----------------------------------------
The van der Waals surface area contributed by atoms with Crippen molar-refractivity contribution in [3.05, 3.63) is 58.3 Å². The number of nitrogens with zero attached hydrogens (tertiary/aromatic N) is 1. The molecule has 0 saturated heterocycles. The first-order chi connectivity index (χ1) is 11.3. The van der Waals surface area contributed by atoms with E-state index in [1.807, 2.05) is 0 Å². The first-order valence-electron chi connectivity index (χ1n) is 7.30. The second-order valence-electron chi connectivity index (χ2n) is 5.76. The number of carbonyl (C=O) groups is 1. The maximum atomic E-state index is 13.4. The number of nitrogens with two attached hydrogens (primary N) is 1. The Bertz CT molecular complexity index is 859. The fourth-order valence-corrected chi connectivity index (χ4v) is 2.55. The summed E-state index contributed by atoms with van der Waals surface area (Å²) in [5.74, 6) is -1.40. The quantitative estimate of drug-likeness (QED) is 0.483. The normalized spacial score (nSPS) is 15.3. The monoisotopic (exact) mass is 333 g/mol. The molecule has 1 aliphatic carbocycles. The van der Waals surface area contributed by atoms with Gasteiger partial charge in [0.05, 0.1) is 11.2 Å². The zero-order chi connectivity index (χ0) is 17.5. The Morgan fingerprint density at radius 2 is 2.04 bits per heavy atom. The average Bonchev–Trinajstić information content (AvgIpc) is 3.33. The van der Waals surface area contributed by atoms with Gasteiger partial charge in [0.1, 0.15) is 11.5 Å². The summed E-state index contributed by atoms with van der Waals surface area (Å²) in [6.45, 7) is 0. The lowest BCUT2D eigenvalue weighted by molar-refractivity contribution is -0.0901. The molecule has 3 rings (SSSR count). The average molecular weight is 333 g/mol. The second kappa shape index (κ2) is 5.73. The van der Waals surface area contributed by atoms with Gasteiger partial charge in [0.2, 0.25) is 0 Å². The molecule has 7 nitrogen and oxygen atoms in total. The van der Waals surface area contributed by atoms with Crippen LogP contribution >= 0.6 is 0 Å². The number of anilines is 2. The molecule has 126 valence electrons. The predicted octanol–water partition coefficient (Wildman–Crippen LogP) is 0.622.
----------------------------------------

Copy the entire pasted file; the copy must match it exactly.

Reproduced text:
The van der Waals surface area contributed by atoms with Crippen molar-refractivity contribution in [3.05, 3.63) is 58.3 Å². The number of nitrogens with zero attached hydrogens (tertiary/aromatic N) is 1. The molecule has 0 saturated heterocycles. The first-order chi connectivity index (χ1) is 11.3. The van der Waals surface area contributed by atoms with E-state index in [1.807, 2.05) is 0 Å². The first-order valence-electron chi connectivity index (χ1n) is 7.30. The second-order valence-electron chi connectivity index (χ2n) is 5.76. The number of carbonyl (C=O) groups is 1. The maximum atomic E-state index is 13.4. The number of nitrogens with two attached hydrogens (primary N) is 1. The Bertz CT molecular complexity index is 859. The fourth-order valence-corrected chi connectivity index (χ4v) is 2.55. The summed E-state index contributed by atoms with van der Waals surface area (Å²) in [5.74, 6) is -1.40. The quantitative estimate of drug-likeness (QED) is 0.483. The normalized spacial score (nSPS) is 15.3. The monoisotopic (exact) mass is 333 g/mol. The molecule has 1 aliphatic carbocycles. The van der Waals surface area contributed by atoms with Gasteiger partial charge in [0.05, 0.1) is 11.2 Å². The zero-order chi connectivity index (χ0) is 17.5. The Morgan fingerprint density at radius 2 is 2.04 bits per heavy atom. The average Bonchev–Trinajstić information content (AvgIpc) is 3.33. The van der Waals surface area contributed by atoms with Gasteiger partial charge in [0.1, 0.15) is 11.5 Å². The summed E-state index contributed by atoms with van der Waals surface area (Å²) in [6.45, 7) is 0. The lowest BCUT2D eigenvalue weighted by molar-refractivity contribution is -0.0901. The molecule has 3 rings (SSSR count). The average molecular weight is 333 g/mol. The second kappa shape index (κ2) is 5.73. The van der Waals surface area contributed by atoms with Gasteiger partial charge in [0.2, 0.25) is 0 Å². The molecule has 7 nitrogen and oxygen atoms in total. The van der Waals surface area contributed by atoms with Crippen LogP contribution >= 0.6 is 0 Å². The number of anilines is 2. The molecule has 126 valence electrons. The predicted octanol–water partition coefficient (Wildman–Crippen LogP) is 0.622.